Former Sr. Director of Global Developer Relations, Mike Kirkup, Talks "Lessons Learned" Leaving RIM
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Thread: Former Sr. Director of Global Developer Relations, Mike Kirkup, Talks "Lessons Learned" Leaving RIM

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    Former Sr. Director of Global Developer Relations, Mike Kirkup, Talks "Lessons Learned" Leaving RIM



    It's been about 6 weeks now since Mike Kirkup, former Sr. Director of Developer Relations, announced his resignation from RIM. As we all know, leaving a job where you have grown to know and love those around you can leave one thinking back on the many memories. It also brings up fresh perspectives with the opportunity to look in from the outside, being able to transcend the one dimensional zone of in "the moment," and reflect back on what type of impact one has left. In Mike's new blog titled, Mobile Insights, he shares the lessons he has learned from leaving RIM, and how the transition has given him new insights into how to carry out the next steps in his career. We all miss Mike and wish him the best of luck into his future endeavors. It will be odd to have no Mike Kirkup at DevCon Americas 2011 coming up in just a few days.

    Below is Mike's article, "Lessons I learned leaving RIM:"

    Lessons I learned leaving RIM
    Posted on September 14, 2011

    I had a unique opportunity to spend the two weeks after my resignation at RIM helping with the transition of my role to minimize the impact to both the developer community and my team. As part of that process, I had some lessons which I thought were worth sharing.

    1. It is awkward. Inevitably, sticking around for two weeks after announcing your departure is an awkward process as people try to determine the right social practice for engaging with you. So, be prepared to deal with some awkwardness and my recommendation is to engage others proactively rather than reactively dealing with it.
    2. People will need your support. Even though you are going to making a big transition yourself (leaving the company) most people will view it from their perspective and the impact these changes will have on their specific situation. Expect to spend quite a bit of time supporting others through the change. I encouraged people to not make any emotional decisions and to spend time thinking through their own path rather than relying on others to define it.
    3. You will get cut out of the loop. Understandably people will recognize that you are no longer the right person to engage for specific questions or problems. Your inbox will start to dry up and your calendar will show a lot more free time. It will be challenging some days to “keep busy” as you work through the transition. In terms of lessons I learned, here is how I would fill your time:
      1. Build a Transition Plan Early – as the end of your two week period approaches you will get more and more people stopping in to “chat” or looking for support. It is critical that you spend the time writing out a transition plan (with your leader) to ensure an effective amount of time to close out any remaining activities.
      2. Proactively Transition Work Now – For many it will be easy for them to avoid your transition by assuming that you are going to continue doing the work for the next two weeks. As part of the transition plan in (A) you need to proactively start handing off the work so that any questions or concerns can be raised at the start of your two weeks rather than at the end.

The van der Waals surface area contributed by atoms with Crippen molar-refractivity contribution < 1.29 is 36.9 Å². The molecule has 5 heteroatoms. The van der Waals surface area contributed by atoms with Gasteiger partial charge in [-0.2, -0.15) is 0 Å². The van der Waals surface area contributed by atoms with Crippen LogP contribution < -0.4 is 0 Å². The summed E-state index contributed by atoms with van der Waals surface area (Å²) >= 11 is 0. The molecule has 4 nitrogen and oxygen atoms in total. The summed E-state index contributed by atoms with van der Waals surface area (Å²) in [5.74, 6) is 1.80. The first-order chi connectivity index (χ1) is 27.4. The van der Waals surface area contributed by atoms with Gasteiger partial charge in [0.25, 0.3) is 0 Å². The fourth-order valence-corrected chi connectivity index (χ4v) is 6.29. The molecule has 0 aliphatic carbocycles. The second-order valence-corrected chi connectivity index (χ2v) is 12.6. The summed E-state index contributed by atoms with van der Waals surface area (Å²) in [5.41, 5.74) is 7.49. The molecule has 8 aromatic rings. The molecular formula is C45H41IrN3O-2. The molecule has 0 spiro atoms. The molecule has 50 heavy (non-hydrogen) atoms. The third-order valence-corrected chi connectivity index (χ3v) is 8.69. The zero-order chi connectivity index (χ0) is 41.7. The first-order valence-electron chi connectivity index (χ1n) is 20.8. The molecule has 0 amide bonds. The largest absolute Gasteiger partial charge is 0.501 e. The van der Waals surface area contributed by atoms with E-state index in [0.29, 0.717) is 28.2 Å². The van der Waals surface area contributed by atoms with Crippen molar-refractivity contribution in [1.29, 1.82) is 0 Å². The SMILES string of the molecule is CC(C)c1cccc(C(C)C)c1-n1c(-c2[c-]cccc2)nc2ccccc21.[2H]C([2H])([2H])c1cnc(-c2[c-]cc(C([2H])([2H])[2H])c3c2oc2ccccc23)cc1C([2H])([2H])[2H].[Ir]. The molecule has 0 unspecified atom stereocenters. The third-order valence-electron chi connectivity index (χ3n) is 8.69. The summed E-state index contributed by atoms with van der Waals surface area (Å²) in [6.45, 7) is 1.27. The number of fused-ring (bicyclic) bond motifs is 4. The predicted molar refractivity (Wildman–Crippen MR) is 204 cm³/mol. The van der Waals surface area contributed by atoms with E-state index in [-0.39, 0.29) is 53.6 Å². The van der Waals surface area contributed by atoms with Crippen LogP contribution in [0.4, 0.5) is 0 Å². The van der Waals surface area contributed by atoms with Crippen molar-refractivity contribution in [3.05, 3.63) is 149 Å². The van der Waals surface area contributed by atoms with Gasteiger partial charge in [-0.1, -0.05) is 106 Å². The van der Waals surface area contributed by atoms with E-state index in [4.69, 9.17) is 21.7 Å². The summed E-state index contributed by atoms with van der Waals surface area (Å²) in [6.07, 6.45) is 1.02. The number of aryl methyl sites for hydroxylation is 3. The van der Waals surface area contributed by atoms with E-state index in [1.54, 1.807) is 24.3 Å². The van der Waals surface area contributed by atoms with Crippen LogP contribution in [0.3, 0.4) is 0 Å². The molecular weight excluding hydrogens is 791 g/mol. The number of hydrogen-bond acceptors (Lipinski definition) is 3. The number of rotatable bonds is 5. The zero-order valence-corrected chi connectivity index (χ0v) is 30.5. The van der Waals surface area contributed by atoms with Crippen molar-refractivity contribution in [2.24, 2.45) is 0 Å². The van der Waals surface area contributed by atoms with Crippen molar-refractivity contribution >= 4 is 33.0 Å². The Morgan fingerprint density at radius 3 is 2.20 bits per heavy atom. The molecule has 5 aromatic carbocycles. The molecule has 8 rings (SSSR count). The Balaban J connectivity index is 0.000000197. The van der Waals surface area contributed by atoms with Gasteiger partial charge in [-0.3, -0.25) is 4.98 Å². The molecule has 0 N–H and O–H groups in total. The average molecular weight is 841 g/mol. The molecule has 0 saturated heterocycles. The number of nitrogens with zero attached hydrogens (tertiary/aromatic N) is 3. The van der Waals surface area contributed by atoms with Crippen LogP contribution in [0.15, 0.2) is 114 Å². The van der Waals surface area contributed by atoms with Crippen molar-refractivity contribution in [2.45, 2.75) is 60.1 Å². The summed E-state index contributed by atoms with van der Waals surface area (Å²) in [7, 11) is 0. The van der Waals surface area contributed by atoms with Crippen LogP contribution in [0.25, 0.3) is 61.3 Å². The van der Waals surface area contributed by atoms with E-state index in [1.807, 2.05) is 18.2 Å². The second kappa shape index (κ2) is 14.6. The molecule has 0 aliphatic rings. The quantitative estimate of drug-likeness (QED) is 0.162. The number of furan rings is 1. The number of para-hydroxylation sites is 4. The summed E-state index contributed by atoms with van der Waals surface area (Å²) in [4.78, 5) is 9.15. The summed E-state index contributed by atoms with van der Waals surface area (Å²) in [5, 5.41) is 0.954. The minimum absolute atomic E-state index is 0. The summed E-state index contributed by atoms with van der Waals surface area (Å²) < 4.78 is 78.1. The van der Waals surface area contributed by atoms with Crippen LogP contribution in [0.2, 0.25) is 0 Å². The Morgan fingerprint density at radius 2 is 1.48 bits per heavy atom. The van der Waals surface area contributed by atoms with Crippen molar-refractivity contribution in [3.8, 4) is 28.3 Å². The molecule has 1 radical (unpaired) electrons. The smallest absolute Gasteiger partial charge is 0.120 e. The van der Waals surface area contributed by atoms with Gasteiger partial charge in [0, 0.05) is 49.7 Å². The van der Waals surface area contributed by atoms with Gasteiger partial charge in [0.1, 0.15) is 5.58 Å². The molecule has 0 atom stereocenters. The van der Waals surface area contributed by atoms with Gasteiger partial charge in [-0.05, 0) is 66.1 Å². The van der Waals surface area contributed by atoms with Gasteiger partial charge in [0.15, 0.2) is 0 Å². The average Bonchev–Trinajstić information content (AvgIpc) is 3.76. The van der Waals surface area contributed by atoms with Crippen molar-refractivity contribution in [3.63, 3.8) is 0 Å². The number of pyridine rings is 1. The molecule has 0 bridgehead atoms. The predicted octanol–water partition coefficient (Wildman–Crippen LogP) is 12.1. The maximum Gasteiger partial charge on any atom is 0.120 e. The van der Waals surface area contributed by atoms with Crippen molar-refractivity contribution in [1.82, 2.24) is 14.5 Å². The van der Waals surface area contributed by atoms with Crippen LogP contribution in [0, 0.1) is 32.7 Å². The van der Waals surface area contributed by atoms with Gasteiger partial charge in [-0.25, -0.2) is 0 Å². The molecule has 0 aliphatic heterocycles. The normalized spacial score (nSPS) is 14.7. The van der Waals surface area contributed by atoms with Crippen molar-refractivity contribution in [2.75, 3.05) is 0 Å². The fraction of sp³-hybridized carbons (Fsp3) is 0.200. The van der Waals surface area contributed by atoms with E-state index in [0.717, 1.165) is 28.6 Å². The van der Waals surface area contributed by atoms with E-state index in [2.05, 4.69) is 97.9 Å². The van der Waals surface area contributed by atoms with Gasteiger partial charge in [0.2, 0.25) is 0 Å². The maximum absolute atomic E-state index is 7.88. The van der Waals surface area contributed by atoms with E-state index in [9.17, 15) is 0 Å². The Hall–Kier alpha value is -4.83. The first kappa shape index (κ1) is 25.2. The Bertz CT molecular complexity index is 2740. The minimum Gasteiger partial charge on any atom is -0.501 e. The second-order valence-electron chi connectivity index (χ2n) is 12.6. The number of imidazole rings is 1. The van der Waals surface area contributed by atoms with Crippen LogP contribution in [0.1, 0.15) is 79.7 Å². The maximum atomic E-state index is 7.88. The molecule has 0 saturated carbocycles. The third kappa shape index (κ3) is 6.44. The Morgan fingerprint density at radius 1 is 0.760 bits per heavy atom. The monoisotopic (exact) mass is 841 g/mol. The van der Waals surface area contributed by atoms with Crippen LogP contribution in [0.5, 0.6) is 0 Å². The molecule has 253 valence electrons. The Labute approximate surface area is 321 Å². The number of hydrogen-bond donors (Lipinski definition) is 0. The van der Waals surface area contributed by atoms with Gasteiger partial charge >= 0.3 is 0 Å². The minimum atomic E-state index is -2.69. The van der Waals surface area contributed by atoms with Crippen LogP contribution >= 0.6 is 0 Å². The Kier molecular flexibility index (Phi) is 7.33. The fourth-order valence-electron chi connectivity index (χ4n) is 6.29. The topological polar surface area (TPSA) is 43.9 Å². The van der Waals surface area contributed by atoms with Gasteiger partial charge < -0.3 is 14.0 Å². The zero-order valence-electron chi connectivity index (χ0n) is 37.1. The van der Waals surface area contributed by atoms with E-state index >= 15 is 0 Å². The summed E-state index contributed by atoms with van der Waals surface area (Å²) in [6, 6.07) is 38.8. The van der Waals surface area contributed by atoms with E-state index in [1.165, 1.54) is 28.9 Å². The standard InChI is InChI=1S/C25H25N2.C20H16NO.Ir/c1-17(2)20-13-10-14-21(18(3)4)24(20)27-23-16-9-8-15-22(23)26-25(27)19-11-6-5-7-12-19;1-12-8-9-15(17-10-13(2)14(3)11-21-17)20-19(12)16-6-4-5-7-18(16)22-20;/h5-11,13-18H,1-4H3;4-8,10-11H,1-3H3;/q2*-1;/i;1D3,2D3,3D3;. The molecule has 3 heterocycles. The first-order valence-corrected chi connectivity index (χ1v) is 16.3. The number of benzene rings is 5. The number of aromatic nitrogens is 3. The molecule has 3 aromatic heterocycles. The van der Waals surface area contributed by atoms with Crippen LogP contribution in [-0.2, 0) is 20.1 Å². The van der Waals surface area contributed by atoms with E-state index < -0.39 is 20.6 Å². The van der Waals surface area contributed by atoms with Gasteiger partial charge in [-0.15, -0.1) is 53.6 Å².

3. Build in Time for Yourself – This is a big period of change and you will want to give yourself time to think about next steps and new opportunities. Proactively block off time in your calendar to plan for the future.
      4. Don’t forget the administrative tasks – Depending on how much time you have spent in the company there can be quite a bit of “baggage” you need to work through before leaving on the administrative side. For example, old expenses that need to be submitted or approved, distribution lists or network drives that need to be assigned new owners, cost centers that need to be shifted to new people, etc. Putting in some time now to clean up these elements will save your successor(s) a lot of extra time and effort.

    4. Plan for your exit interviews - Most companies will have automatic programs in place to capture your feedback on exiting the company from simple electronic surveys to in-person interviews. You do NOT need to perform an exit interview but there will be pressure for you share the reasons why you are leaving the organization. In planning for your exit interview determine what you want topics you want to discuss and how you want to phrase them. Your exit interview may be used in the future to drive change (with your name attached to it) so be sure to consider that in your responses.
    5. Stay Positive – Leaving a company is a difficult decision and many people will view you as a person to discuss many of the negative experiences they have at the company. Engaging in those conversations (other than to support them) doesn’t provide anyone much value especially if they just degenerate into venting sessions. Stay positive throughout the transition and show that leadership from within.

    Overall, we need to remember that leaving a company is just as much about the people (if not more) than the work itself. Be kind, be supportive, and be positive. I wanted to leave with integrity and have people remember me for everything I did to support the company.




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    xenon_art is offline BlackBerryOS Noobie
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    great article

    Thanks for BBOS for this post.
    Mike, great article and good advise.
    Joe Jerde likes this.

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